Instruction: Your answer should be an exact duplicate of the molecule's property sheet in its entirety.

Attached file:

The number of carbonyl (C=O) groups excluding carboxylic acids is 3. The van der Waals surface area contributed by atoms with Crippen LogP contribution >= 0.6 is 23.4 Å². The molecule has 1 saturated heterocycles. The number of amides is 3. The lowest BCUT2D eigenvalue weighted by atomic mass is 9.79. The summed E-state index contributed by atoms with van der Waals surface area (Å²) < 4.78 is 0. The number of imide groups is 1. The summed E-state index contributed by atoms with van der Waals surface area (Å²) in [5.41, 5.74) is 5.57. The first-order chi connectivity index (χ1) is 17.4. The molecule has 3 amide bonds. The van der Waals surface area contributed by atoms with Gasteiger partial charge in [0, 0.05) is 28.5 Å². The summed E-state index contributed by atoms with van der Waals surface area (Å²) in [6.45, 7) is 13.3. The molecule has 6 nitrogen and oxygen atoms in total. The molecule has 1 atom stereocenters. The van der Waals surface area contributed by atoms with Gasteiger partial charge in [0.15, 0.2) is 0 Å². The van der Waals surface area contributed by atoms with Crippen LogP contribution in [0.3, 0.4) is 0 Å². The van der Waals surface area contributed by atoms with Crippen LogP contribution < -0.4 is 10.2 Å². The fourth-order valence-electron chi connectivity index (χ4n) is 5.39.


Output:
The number of carbonyl (C=O) groups excluding carboxylic acids is 3. The van der Waals surface area contributed by atoms with Crippen LogP contribution >= 0.6 is 23.4 Å². The molecule has 1 saturated heterocycles. The number of amides is 3. The lowest BCUT2D eigenvalue weighted by atomic mass is 9.79. The summed E-state index contributed by atoms with van der Waals surface area (Å²) < 4.78 is 0. The number of imide groups is 1. The summed E-state index contributed by atoms with van der Waals surface area (Å²) in [5.41, 5.74) is 5.57. The first-order chi connectivity index (χ1) is 17.4. The molecule has 3 amide bonds. The van der Waals surface area contributed by atoms with Gasteiger partial charge in [0, 0.05) is 28.5 Å². The summed E-state index contributed by atoms with van der Waals surface area (Å²) in [6.45, 7) is 13.3. The molecule has 6 nitrogen and oxygen atoms in total. The molecule has 1 atom stereocenters. The van der Waals surface area contributed by atoms with Gasteiger partial charge in [0.15, 0.2) is 0 Å². The van der Waals surface area contributed by atoms with Crippen LogP contribution in [0.3, 0.4) is 0 Å². The van der Waals surface area contributed by atoms with Crippen LogP contribution < -0.4 is 10.2 Å². The fourth-order valence-electron chi connectivity index (χ4n) is 5.39.